All signs point to strong demand for winter ski travel – but are we ready?

By Brian London, CEO of London Tourism Publications
Brought to you by The Aspen Times, The Insights Collective, the Aspen Chamber Resort Association and Snowmass Tourism
Revenue forecast data shows the potential for 2021 to outperform 2020 significantly. (Source: Inntopia)


Thoughtful visitor restrictions could be part of Aspen’s long-term strategy

Maintaining the balance between the quality of life for residents while also preserving the visitor experience is nothing new for our community, explained Eliza Voss, vice president of destination marketing with the Aspen Chamber Resort Association. 

“Even pre-COVID, ACRA has been looking to destination management tactics in order to find the appropriate balance for our community,” she said. “By using sustainable tourism strategies like education, dispersion and collaboration, we believe we can be mindful about welcoming visitors back following a year of travel restrictions. But these approaches are prudent regardless of what extraneous factors are at play, and ensure resilience for our tourism based economy.”

Voss noted that the experimental foray into a reservation system for the Maroon Bells indicates that while there are still some kinks to work out to improve the user experience, those kinds of changes have been effective – and may stick around after the pandemic has passed.  

“We imagine that the benefits of reservation systems that have mitigated impacts during COVID are likely here to stay,” she said. “Our role is to educate and manage expectations for both the visitor and year-round community, and as part of that ongoing effort we are engaging in a Destination Management Planning process with Destination Think! So we can reimagine tourism, and look at how it can actually have restorative impacts vs. negative.”

Snowmass also advocates careful planning

Rose Abello, director of Snowmass Tourism, said that while there is much talk about pent-up demand, visitor demand is not guaranteed, and her organization’s tourism strategies will reflect that. 

“In Snowmass and in Aspen we were hit hard with the decreased demand this winter season, especially in January and in February,” she noted. “As we look to summer 2021 and the future, we will continue to market Snowmass to our target audiences.  We offer a great, world-class experience here and much of what we offer – access to the outdoors, wide open spaces, a wide variety of lodging and dining options – should resonate well as we transition to a new normal.”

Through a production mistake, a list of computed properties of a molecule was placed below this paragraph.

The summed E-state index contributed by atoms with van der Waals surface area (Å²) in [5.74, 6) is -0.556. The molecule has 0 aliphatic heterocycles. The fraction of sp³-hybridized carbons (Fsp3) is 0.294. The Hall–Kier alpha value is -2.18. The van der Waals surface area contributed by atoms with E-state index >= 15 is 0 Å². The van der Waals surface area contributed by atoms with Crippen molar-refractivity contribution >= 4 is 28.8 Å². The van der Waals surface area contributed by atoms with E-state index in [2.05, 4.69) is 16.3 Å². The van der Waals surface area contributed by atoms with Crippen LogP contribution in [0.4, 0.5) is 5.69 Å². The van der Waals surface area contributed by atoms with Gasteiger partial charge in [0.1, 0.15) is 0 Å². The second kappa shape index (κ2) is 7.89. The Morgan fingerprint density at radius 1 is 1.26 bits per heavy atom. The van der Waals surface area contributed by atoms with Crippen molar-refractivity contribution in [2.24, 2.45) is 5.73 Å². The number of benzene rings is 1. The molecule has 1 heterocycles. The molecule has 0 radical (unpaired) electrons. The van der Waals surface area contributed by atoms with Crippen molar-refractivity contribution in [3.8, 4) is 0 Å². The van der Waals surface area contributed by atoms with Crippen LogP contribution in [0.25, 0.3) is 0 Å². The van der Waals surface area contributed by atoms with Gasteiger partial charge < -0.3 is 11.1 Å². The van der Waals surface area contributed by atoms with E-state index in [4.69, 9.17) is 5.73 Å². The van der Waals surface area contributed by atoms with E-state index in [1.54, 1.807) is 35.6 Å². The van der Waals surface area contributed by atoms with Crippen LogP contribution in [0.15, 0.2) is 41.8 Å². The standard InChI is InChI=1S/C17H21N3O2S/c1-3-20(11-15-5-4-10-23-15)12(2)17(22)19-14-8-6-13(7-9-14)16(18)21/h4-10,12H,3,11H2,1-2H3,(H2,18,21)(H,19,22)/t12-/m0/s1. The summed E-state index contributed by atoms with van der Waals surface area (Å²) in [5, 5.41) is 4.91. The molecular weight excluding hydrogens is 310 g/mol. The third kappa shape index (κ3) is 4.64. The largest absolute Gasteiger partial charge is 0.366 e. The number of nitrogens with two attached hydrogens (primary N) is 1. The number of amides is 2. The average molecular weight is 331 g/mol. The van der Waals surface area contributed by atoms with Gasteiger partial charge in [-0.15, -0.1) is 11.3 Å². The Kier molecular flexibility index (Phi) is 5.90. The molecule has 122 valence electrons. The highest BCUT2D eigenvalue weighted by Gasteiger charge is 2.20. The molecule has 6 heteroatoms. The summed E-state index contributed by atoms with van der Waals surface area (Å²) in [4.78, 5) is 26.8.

Abello said that messaging will also continue to keep our COVID-era precautions in mind.   

“As a tourism organization, our focus –  once visitors are in-market – is to present a wide variety of options and activities that engage, and disperse, the visitors as necessary,” she said.


As we look forward, whether it be this immediate summer or more distant winter, post-pandemic demand will bring with it a few challenges. Some of these will be new and others reoccurring, but all can be anticipated and thus premeditated.

If the floodgates are thrown open in the name of economic prosperity, there is the potential for resident pushback and renewed concern for over-tourism. If the wrong re-opening and re-welcoming strategy is deployed, resorts run the risk of coming across as under-prepared.  

Tom Foley, SVP of business process and analytics at Inntopia, explained the situation. “There are several ways to indicate strength for summer, but perhaps the most notable is by comparing current revenue gains.”